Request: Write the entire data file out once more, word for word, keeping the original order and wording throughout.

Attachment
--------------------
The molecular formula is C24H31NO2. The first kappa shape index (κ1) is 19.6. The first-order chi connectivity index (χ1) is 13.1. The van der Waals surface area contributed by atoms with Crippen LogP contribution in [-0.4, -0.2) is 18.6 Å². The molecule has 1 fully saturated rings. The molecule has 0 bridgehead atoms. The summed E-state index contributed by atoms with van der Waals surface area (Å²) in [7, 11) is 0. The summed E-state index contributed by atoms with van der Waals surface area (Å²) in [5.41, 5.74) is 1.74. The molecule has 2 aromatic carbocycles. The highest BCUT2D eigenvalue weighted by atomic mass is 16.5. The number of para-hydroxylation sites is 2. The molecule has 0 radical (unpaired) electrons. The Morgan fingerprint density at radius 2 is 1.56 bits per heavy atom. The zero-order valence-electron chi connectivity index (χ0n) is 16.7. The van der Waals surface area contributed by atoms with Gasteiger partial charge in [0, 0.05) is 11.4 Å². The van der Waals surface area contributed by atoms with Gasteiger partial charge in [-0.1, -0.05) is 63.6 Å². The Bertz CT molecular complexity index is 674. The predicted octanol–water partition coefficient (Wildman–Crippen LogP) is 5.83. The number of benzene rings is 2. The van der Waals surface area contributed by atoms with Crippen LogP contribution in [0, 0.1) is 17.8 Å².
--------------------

The molecular formula is C24H31NO2. The first kappa shape index (κ1) is 19.6. The first-order chi connectivity index (χ1) is 13.1. The van der Waals surface area contributed by atoms with Crippen LogP contribution in [-0.4, -0.2) is 18.6 Å². The molecule has 1 fully saturated rings. The molecule has 0 bridgehead atoms. The summed E-state index contributed by atoms with van der Waals surface area (Å²) in [7, 11) is 0. The summed E-state index contributed by atoms with van der Waals surface area (Å²) in [5.41, 5.74) is 1.74. The molecule has 2 aromatic carbocycles. The highest BCUT2D eigenvalue weighted by atomic mass is 16.5. The number of para-hydroxylation sites is 2. The molecule has 0 radical (unpaired) electrons. The Morgan fingerprint density at radius 2 is 1.56 bits per heavy atom. The zero-order valence-electron chi connectivity index (χ0n) is 16.7. The van der Waals surface area contributed by atoms with Gasteiger partial charge in [0, 0.05) is 11.4 Å². The van der Waals surface area contributed by atoms with Gasteiger partial charge in [-0.1, -0.05) is 63.6 Å². The Bertz CT molecular complexity index is 674. The predicted octanol–water partition coefficient (Wildman–Crippen LogP) is 5.83. The number of benzene rings is 2. The van der Waals surface area contributed by atoms with Crippen LogP contribution in [0, 0.1) is 17.8 Å².